However, the ultimate political power was, at least theoretically, in the hands of the main authority, the Pasha, a Turk governor usually educated in Istanbul. In several occasions, Pashas were overruled by powerful Mamluk Beys, who were subsequently subdued by the Ottoman troops, who received their orders from the Sultan, and so on. To the Sultans, what mattered most in the provinces was tax collection rather than political power. Meanwhile, little was being done to improve the social and economic status of Egypt or its capital city.
French domination (1798 - 1801)
It was in the summer of 1798 that Napoleon's army landed in Alexandria and advanced to Cairo. Murad Bey and Ibrahim Bey, the Mamelouk rulers of Egypt, sent a messenger with a small tribute and asked the French general to leave the country. They had never heard of Napoleon before. The French captured Cairo with little resistance shortly after. Much is to be taken against the French during their three-year occupation, from their mistreatment of Egyptian citizens to their invasion of Al-Azhar mosque. However, one has to acknowledge that it was during their presence that Egypt came out of its long Dark Age. Champollion the father of Egyptology, deciphered the Ancient Egyptian writings on the famous Rosetta Stone. The French also established the "Institut d'Egypte", built schools and colleges, and wrote the Description de l'Egypte, the most comprehensive reference on the country's geography and culture. The French Rule Soon ended in 1801 with some help from the Ottoman Empire.
The era of Muhammad Ali and his successors
Under Muhammad Ali's rule, Cairo prospered both economically and culturally. Not only was the infrastructure of the city rebuilt, but a new city center was also planned according to European standards. This new city center, today occupies the downtown Tahrir Square, Garden City, and Azbakeya. It was constructed over a swampy flood plain stretching between Ramses Square and the Nile by French city planners and engineers. A new mosque, the Mosque of Muhammad Ali, was erected within the walls of Saladin's Citadel, and barrages were constructed along the Nile near the city. Cotton was introduced and soon became the country's main crop, thereby boosting the economy. During the six-year reign of Muhammad Ali's grandson, Abbas, the first railway line was constructed between Alexandria and Cairo, soon to be followed by a railroad network covering the Delta and Upper Egypt with Cairo at its center. Much of the hydraulic and transportation infrastructure built during that period is still operating to this day. It is noted that Muhammad Ali's sons wanted to re-create Cairo according to the European Standards of cities.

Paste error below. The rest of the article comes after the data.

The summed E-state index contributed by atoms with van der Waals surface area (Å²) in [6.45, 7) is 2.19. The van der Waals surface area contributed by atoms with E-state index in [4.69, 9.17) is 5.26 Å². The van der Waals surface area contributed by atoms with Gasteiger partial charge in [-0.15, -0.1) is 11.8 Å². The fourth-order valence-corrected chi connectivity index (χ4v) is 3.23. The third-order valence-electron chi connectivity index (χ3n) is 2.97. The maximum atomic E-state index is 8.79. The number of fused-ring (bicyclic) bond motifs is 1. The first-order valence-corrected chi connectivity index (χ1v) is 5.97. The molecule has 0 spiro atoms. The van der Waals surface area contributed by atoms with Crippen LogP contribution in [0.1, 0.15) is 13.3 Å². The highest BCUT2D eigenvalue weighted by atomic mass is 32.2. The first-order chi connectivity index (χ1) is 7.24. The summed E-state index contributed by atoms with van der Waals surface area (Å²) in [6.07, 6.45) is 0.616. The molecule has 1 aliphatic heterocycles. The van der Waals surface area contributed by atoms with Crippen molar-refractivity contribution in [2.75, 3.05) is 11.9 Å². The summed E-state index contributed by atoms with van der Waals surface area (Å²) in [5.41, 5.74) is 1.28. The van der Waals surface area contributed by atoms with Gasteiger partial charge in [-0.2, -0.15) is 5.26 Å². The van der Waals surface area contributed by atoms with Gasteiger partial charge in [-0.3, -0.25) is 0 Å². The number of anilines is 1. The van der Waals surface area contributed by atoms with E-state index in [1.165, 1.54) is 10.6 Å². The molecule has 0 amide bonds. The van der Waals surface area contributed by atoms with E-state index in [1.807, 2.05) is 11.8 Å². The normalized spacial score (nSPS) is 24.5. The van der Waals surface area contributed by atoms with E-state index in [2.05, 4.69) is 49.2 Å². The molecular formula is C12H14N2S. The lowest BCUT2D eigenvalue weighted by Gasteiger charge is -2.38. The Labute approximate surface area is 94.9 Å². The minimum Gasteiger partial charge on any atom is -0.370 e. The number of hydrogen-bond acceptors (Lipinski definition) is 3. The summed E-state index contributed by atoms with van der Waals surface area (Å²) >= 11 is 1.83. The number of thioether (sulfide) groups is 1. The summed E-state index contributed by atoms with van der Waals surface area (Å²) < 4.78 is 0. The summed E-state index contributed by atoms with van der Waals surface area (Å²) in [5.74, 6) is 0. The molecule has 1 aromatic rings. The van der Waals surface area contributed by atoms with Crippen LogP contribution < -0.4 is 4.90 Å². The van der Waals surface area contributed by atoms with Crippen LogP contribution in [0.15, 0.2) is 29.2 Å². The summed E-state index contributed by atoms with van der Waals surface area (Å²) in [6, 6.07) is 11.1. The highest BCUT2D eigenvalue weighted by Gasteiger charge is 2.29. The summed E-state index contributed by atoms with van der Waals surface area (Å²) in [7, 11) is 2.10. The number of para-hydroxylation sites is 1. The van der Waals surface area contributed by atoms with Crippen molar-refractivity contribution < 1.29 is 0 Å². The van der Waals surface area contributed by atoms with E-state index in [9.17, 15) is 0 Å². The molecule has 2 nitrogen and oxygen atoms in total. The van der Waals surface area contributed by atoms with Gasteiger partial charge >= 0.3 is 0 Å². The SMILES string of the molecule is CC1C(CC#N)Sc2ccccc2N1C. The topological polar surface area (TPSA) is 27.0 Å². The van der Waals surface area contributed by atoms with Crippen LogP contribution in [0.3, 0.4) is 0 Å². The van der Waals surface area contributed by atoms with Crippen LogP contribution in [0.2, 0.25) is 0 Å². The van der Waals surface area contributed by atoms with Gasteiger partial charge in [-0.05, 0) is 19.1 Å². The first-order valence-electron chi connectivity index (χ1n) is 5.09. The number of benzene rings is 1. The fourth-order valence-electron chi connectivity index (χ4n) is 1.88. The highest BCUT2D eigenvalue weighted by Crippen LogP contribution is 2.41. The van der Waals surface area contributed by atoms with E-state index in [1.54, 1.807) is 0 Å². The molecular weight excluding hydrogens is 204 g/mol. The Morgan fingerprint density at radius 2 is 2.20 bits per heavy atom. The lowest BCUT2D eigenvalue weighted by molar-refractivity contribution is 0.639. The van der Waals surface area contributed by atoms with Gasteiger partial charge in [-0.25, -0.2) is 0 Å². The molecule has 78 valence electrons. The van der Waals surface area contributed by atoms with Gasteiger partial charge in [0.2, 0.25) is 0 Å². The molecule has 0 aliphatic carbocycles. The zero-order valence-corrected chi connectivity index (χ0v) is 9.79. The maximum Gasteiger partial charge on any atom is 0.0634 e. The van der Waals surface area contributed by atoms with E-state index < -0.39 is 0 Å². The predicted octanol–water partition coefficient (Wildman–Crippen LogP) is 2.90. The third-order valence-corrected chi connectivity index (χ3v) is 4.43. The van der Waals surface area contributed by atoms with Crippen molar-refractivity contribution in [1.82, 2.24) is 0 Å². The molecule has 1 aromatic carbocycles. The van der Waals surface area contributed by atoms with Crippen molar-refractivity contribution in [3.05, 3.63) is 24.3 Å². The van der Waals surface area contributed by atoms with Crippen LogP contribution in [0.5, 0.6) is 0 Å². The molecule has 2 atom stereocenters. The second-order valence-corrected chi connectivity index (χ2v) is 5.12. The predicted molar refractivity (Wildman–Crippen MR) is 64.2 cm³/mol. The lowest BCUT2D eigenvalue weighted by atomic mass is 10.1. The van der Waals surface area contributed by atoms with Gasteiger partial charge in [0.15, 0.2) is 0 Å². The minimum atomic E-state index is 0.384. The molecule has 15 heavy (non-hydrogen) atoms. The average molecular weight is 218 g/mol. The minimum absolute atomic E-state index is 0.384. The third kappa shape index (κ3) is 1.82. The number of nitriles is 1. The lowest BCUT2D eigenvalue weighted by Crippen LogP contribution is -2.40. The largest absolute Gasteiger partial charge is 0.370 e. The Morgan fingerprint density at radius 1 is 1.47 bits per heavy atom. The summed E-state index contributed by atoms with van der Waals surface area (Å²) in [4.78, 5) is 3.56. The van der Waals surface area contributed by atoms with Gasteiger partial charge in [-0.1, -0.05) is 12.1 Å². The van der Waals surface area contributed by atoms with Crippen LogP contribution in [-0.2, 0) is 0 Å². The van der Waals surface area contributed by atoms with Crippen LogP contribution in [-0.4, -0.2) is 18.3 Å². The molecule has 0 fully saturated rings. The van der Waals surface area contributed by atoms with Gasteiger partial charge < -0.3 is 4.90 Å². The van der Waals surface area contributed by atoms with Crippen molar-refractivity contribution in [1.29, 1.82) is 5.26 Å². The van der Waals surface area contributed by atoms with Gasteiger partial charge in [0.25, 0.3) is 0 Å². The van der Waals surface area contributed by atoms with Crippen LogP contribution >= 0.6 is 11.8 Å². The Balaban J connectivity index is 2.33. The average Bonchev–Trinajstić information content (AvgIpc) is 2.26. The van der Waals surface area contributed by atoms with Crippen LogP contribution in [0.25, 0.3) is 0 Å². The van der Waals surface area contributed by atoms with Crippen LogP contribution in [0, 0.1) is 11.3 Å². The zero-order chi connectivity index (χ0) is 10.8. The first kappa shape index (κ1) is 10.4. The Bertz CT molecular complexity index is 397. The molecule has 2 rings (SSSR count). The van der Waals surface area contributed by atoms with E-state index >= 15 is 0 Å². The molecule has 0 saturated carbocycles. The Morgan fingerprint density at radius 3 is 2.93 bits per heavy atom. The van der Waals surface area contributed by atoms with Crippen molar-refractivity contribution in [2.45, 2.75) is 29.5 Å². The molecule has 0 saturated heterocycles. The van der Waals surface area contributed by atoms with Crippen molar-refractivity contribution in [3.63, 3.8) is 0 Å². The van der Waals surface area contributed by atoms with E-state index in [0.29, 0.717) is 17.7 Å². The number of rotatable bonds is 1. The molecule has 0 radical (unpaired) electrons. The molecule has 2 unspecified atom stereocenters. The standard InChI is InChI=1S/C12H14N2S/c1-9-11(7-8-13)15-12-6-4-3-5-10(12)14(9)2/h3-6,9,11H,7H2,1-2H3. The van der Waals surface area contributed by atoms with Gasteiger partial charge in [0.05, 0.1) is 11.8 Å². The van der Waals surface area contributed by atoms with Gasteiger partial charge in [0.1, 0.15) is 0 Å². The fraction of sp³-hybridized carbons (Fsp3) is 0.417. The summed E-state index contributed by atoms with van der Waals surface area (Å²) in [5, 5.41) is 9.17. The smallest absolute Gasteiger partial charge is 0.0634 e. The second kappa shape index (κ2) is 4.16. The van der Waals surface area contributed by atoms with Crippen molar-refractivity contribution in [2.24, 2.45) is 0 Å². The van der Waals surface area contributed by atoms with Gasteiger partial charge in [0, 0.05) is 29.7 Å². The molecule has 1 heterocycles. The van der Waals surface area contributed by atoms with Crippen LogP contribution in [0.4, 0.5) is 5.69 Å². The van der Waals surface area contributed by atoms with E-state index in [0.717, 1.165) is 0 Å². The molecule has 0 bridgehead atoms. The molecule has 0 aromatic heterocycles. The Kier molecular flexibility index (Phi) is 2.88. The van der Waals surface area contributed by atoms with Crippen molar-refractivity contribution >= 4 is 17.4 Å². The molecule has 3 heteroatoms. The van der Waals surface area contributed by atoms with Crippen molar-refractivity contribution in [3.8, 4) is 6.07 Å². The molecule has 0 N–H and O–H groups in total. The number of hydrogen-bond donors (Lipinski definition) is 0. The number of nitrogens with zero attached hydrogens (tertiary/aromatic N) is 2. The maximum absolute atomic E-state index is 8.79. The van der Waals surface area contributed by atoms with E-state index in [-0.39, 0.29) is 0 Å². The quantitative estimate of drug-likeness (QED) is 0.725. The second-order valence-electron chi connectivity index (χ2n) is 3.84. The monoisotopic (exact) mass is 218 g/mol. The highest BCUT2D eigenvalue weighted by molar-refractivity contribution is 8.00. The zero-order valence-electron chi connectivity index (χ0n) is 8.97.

Cairo is located on the banks and islands of the Nile River in the north of Egypt, immediately south of the point where the river leaves its desert-bound valley and breaks into two branches into the low-lying Nile Delta region.
The oldest part of the city is somewhat east of the river. There, the city gradually spreads west, engulfing the agricultural lands next to the Nile. These western areas, built on the model of Paris by Ismail the Magnificent in the mid-19th century, are marked by wide boulevards, public gardens, and open spaces. The older eastern section of the city is very different: having grown up haphazardly over the centuries it is filled with small lanes and crowded tenements. While western Cairo is dominated by the government buildings and modern architecture, the eastern half is filled with hundreds of ancient mosques that act as landmarks.
Extensive water systems have also allowed the city to expand east into the desert. Bridges link the Nile islands of Gezira and Roda, where many government buildings are located and government officials live. Bridges also cross the Nile attaching the city to the suburbs of Giza and Imbabah (part of the Cairo conurbation).
West of Giza, in the desert, is part of the ancient necropolis of Memphis on the Giza plateau, with its three large pyramids, including the Great Pyramid of Giza Approximately 11 miles (18 km) to the south of modern Cairo is the site of the ancient Egyptian city of Memphis and adjoining necropolis of Saqqara. These cities were Cairo's ancient predecessors, when Cairo was still in this approximate geographical location.
Cairo, as well as neighbouring Giza, have been established as Egypt's main center for medical treatment,despite the very low level of medicine in the country as well as a Health Centre in the Middle East. Some of Cairo's most famous hospitals are As-Salam International Hospital- Corniche El Nile; Maadi (Egypt's largest private hospital with 350 beds), Ain Shams University Hospital, as well as Qasr El Ainy General Hospital. See List of hospitals in Egypt.
Cairo has long been the hub of education and educational services not only for Egypt but also for the whole Arab and African world. Today, Cairo is the center for the government offices governing the Egyptian educational system, has the largest number of educational schools, and higher learning institutes among other cities and governorates of Egypt.